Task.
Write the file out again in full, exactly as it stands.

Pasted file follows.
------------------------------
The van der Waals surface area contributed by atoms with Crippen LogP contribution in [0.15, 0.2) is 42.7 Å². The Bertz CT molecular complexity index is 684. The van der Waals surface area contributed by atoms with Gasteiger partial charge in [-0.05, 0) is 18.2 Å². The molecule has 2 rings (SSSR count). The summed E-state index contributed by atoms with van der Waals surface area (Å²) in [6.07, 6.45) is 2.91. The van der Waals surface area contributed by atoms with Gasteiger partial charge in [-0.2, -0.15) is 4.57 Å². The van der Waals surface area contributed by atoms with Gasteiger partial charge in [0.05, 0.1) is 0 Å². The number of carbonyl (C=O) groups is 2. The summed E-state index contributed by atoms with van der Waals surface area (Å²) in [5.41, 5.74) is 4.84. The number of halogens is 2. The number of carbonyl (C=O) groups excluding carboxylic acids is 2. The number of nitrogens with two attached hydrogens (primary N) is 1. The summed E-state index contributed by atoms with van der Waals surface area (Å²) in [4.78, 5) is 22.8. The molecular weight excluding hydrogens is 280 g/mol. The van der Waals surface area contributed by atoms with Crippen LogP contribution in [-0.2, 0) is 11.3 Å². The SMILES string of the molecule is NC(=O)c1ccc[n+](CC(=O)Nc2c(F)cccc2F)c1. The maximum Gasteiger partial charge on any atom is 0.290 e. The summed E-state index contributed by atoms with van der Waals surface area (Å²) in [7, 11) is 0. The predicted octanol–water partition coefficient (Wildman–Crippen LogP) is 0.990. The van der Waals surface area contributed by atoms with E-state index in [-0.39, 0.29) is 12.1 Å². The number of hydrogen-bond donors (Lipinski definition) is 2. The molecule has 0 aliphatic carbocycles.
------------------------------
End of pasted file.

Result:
The van der Waals surface area contributed by atoms with Crippen LogP contribution in [0.15, 0.2) is 42.7 Å². The Bertz CT molecular complexity index is 684. The van der Waals surface area contributed by atoms with Gasteiger partial charge in [-0.05, 0) is 18.2 Å². The molecule has 2 rings (SSSR count). The summed E-state index contributed by atoms with van der Waals surface area (Å²) in [6.07, 6.45) is 2.91. The van der Waals surface area contributed by atoms with Gasteiger partial charge in [-0.2, -0.15) is 4.57 Å². The van der Waals surface area contributed by atoms with Gasteiger partial charge in [0.05, 0.1) is 0 Å². The number of carbonyl (C=O) groups is 2. The summed E-state index contributed by atoms with van der Waals surface area (Å²) in [5.41, 5.74) is 4.84. The number of halogens is 2. The number of carbonyl (C=O) groups excluding carboxylic acids is 2. The number of nitrogens with two attached hydrogens (primary N) is 1. The summed E-state index contributed by atoms with van der Waals surface area (Å²) in [4.78, 5) is 22.8. The molecular weight excluding hydrogens is 280 g/mol. The van der Waals surface area contributed by atoms with Crippen LogP contribution in [-0.2, 0) is 11.3 Å². The SMILES string of the molecule is NC(=O)c1ccc[n+](CC(=O)Nc2c(F)cccc2F)c1. The maximum Gasteiger partial charge on any atom is 0.290 e. The summed E-state index contributed by atoms with van der Waals surface area (Å²) in [7, 11) is 0. The predicted octanol–water partition coefficient (Wildman–Crippen LogP) is 0.990. The van der Waals surface area contributed by atoms with E-state index in [-0.39, 0.29) is 12.1 Å². The number of hydrogen-bond donors (Lipinski definition) is 2. The molecule has 0 aliphatic carbocycles.